Assessing the fundraising risk level for events and other revenue sources may be exactly what your organization needs to do. Assessments allows you to plan ahead and alert you to where your risks are. That’s a good thing. Some steps include:

  1. Assess the completeness of your donor records. A little mining and analysis will reveal if your data is complete on your most loyal donors. Donor turnover/churn should be highest among the donors you know the least about. Segment your donors by data completeness.
  2. For team-building events, break down and map the donations by those aforementioned degrees of separation. For event X, how much revenue was derived from donors with a direct relationship to your nonprofit? How much was derived from donors with a secondary relationship, and so on.
  3. Now map your donor data from Step 1 to your donations in Step 2. With each additional degree of separation, your revenue is at greater risk of being lost. If you have multiple years of data to work with, you could begin to quantify that risk, but you don’t have to do all that math. Recognizing the risk factors associated with the separation degrees is the most important step.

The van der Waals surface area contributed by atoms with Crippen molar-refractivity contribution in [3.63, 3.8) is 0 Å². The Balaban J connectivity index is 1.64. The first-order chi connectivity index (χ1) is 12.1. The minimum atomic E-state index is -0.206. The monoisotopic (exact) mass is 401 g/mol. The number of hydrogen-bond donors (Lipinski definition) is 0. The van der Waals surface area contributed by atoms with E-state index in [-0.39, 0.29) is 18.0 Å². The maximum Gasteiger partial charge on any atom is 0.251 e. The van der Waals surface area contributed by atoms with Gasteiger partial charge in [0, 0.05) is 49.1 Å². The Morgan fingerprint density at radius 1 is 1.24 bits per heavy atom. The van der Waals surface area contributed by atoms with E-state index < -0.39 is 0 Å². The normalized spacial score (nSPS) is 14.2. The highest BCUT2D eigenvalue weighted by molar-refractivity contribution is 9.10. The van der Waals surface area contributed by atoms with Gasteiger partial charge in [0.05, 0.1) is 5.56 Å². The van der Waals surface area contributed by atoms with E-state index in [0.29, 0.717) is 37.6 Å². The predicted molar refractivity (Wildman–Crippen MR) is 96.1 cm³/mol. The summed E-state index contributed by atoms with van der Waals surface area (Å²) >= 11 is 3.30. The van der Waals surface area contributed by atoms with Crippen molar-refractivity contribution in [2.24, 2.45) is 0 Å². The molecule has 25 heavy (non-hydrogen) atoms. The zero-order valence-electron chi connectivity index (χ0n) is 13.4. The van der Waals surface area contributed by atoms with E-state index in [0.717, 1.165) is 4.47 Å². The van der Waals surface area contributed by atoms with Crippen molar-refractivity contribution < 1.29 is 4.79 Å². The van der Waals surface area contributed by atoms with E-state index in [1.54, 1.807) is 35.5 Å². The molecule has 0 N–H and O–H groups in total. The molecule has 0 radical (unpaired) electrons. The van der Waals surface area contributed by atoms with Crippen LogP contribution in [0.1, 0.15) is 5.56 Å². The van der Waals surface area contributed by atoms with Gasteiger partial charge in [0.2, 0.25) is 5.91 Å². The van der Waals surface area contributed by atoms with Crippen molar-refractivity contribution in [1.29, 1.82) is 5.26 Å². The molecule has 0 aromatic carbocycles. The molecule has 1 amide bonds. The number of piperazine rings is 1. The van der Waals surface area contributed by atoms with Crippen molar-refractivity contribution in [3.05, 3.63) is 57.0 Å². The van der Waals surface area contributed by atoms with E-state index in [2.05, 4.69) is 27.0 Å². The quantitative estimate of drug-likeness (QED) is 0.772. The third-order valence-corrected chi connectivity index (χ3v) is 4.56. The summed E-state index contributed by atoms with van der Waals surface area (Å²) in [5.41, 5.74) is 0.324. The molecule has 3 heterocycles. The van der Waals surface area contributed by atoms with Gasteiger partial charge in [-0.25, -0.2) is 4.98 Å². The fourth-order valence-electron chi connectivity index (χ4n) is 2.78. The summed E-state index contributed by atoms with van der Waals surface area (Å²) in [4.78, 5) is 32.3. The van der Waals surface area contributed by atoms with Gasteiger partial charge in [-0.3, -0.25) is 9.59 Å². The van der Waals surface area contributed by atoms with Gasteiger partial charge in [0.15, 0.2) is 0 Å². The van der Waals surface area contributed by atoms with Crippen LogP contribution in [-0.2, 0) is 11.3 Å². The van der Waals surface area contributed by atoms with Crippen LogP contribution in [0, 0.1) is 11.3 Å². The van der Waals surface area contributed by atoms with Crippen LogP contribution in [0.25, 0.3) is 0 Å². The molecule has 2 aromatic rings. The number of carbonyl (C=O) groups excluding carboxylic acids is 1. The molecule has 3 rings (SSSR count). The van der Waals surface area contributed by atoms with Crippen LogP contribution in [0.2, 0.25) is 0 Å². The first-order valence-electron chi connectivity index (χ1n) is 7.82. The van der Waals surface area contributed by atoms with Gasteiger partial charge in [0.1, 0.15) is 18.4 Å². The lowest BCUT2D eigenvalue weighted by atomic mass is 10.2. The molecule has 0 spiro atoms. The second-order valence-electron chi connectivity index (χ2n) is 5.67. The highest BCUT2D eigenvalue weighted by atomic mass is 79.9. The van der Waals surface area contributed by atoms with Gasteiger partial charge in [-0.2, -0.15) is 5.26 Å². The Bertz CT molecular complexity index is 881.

4. Now you have groups of donors identified based on (a) record completeness and (b) degrees of separation.  You can also cross reference these groups by the number of touch points they have with your organization. For example, a donor supporting a marathon participant might also subscribe to your e-newsletter. Donors fitting that profile are lower risk than another participant who has no other contact with your organization.
  5. Congratulations! You are assessing risk. Create a plan to address each group that you consider to be at risk.
  6. Be sure to measure the results of your efforts. That’s in the data too.

fundraising risk


A word about donor retention statistics

Talk to your fundraising consultant about donor retention and skip givers. A common rule of thumb has been that donors who gave last year but did not give this year represent donor loss and you need to replace them. We do not agree with such assessments. In today’s consumer driven world, with so much information in the hands of the consumer – the buyer, the donor – they are more likely to establish multiple brand relationships, and may well move between brands as they spend (donate) limited funds.  Look at the data over time. Think of retention in a longer time span of three or five years.  Gather more information about your skip givers, and find the right message that cuts through the noise and touches what they care about.

Fight donor fatigue with data, because you can use data to forge better relationships.

Use more and better data to help you build more and better donor relationships.

About Gary Carr

Gary is the founder and president of Third Sector Labs. With more than 20 years of experience delivering software and data solutions to a wide variety of clients, Gary turned his attention to the overwhelming problem of data. Third Sector Labs is committed to making sense of data for the nonprofit industry.